A critical ecological ontology for educational inquiry

Year: 1994

Author: Payne, Phillip

Type of paper: Abstract refereed

Ten interrelated questions are formulated to guide inquiry and evaluation in "issues-based" curriculum such as environmental education. The presentation will emphasise how the questions constitute one approach to curriculum inquiry. How mediation of different discourses in environmental education might result for practitioners will be exemplified briefly.

The questions specify how individuals' bodies provide sites for learning about historical, social and cultural life, hence their relevance to most other "issues"-related curricula such as health, multicultural, and social education. Because the questions probe the temporal, spatial, and symbolic effects of "cultural embodiment" a wide range of learning interests are catered for.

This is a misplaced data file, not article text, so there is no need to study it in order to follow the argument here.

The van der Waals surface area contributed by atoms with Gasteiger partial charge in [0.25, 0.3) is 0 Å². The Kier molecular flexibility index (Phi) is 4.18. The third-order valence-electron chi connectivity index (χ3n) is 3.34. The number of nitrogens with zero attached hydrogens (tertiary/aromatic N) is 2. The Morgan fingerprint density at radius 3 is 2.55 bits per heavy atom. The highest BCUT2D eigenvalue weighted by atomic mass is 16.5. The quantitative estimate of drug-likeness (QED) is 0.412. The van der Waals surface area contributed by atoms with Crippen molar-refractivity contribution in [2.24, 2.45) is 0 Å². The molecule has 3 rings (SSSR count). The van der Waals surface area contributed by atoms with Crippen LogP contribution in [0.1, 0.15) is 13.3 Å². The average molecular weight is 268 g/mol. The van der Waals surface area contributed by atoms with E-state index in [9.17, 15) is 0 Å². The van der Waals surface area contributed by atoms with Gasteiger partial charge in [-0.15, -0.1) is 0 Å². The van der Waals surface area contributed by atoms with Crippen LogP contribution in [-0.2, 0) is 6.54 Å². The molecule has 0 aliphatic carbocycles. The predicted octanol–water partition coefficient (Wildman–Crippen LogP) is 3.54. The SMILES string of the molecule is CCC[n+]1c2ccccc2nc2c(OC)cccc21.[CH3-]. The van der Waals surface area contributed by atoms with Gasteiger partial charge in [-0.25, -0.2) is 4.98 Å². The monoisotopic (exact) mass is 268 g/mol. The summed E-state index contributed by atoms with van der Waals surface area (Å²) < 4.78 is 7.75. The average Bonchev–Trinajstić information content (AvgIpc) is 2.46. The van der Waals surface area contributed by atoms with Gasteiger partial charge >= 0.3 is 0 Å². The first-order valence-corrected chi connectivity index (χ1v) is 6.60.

The questions are derived substantively from Fay's metatheory of the critical social sciences and Giddens' theory of structuration, and procedurally from Dewey's theory of inquiry. At a conceptual level the questions and their derivation provide one curriculum avenue to explore uncertainties emerging from the dissonance of postmodern, feminist, and modern thinking.

The paper will outline the different, albeit dualistic, discourses in environmental education. It will describe briefly the relevant features of the selected metatheories in view of how mediation, not reconciliation, of dualistic thinking might proceed conceptually and practically in educational inquiry. Finally, the paper will signal some avenues from which educational inquirers might respond to various ambiguities surrounding the current ethical-political turmoil in social theory.